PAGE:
All requests for analyses must be submitted to the lab manager, Dr. Wanda Aylward, along with sample submission forms. Requests for EPMA must clearly indicate what minerals and elements are to be measured. Wanda will ensure that the instrument is set up and standardized according to the mineral/elemental information in the sample submission forms.
EPMA samples are prepared either as standard 27 mm x 46 mm rectangular thin sections or as 1-inch round pucks. Surfaces must be polished to a “microprobe polish”. SEM samples may be prepared in the same manner as for the EPMA or they may be mounted on double-sided carbon tape adhered to an Al SEM stub. For samples outside these criteria, please see Wanda to ensure samples can be properly mounted and fit inside the chamber. SEM stubs and double-sided tape are available in the lab.
For large format, biological, wet or outgassing samples, please visit MAF’s SEM in the Bruneau Center or contact Mr. Dylan Goudie for further information. All requests for MLA mapping or EBSD must also go to Dylan.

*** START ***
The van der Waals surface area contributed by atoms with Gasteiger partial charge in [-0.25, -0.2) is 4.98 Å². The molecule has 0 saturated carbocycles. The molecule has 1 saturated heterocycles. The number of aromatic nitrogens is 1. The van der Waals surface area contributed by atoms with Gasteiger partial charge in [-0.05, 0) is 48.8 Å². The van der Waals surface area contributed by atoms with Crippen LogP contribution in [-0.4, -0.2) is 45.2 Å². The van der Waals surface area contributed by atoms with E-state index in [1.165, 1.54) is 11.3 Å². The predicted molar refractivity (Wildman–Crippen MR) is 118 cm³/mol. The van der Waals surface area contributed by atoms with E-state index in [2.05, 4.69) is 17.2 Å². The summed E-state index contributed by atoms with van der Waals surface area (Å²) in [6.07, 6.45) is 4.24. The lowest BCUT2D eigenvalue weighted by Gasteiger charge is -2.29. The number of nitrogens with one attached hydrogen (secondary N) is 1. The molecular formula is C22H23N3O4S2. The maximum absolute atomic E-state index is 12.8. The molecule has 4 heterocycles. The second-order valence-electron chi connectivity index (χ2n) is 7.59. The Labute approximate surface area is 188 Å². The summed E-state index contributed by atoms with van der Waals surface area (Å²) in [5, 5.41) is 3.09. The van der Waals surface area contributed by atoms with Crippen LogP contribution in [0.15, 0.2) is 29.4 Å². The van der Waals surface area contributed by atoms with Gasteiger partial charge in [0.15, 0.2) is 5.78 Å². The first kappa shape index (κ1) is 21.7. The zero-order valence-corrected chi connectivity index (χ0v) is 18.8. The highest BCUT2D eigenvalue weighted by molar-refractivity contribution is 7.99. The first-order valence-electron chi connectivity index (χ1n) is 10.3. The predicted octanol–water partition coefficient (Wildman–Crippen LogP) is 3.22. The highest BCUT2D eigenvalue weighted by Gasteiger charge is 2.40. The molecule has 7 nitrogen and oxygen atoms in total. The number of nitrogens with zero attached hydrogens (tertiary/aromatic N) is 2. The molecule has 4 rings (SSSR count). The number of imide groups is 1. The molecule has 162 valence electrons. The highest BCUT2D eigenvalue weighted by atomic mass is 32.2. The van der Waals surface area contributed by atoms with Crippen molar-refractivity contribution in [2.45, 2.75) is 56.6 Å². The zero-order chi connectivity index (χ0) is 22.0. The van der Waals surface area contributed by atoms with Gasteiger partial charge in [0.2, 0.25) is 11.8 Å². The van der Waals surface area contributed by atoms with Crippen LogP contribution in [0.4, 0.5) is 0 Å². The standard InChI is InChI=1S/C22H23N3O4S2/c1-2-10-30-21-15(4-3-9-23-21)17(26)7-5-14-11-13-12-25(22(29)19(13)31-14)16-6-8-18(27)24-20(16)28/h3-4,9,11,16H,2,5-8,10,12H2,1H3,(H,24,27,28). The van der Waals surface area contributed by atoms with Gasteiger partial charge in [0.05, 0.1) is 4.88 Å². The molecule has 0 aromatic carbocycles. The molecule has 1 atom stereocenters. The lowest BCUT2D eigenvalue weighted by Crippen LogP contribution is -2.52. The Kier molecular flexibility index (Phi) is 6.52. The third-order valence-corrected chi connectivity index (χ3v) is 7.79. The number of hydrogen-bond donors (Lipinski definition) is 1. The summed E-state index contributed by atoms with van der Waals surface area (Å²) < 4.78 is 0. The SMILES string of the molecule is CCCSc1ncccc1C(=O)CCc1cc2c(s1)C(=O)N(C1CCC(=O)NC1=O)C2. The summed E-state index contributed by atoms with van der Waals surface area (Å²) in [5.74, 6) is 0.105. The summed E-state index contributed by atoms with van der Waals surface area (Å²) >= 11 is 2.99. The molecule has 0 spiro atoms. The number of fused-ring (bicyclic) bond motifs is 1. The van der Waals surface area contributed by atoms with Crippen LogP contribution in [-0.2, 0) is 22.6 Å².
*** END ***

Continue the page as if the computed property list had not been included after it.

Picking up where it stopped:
All sample preparation, including cutting, mounting and polishing, are the responsibility of the users. Thin sections can be made in-house in TERRA’s Lapidary and Saws facility. Please contact Mr. Matt Crocker for further information. For more information on how to mount and prepare epoxy pucks and on microprobe polishing, please have a look at the suggested readings (#6-8) below.
All samples should be dropped off to Wanda at least one day in advance of scheduled booking for carbon coating. Samples should be cleaned - including removal of old carbon coats - and polished (if necessary for SEM, mandatory for EPMA) by the user prior to dropping them off. Care should be taken to avoid getting fingerprints on the samples – wear gloves if necessary!
- Scanning Electron Microscopy and X-Ray Microanalysis, J. Goldstein, D. Newbury, D. Joy, C. Lyman, P. Echlin, E. Lifshin, L. Sawyer and J. Michael, Springer, 2003
- Electron Microprobe Analysis and Scanning Electron Microscopy in Geology, S.J.B. Reed, Cambridge, 2005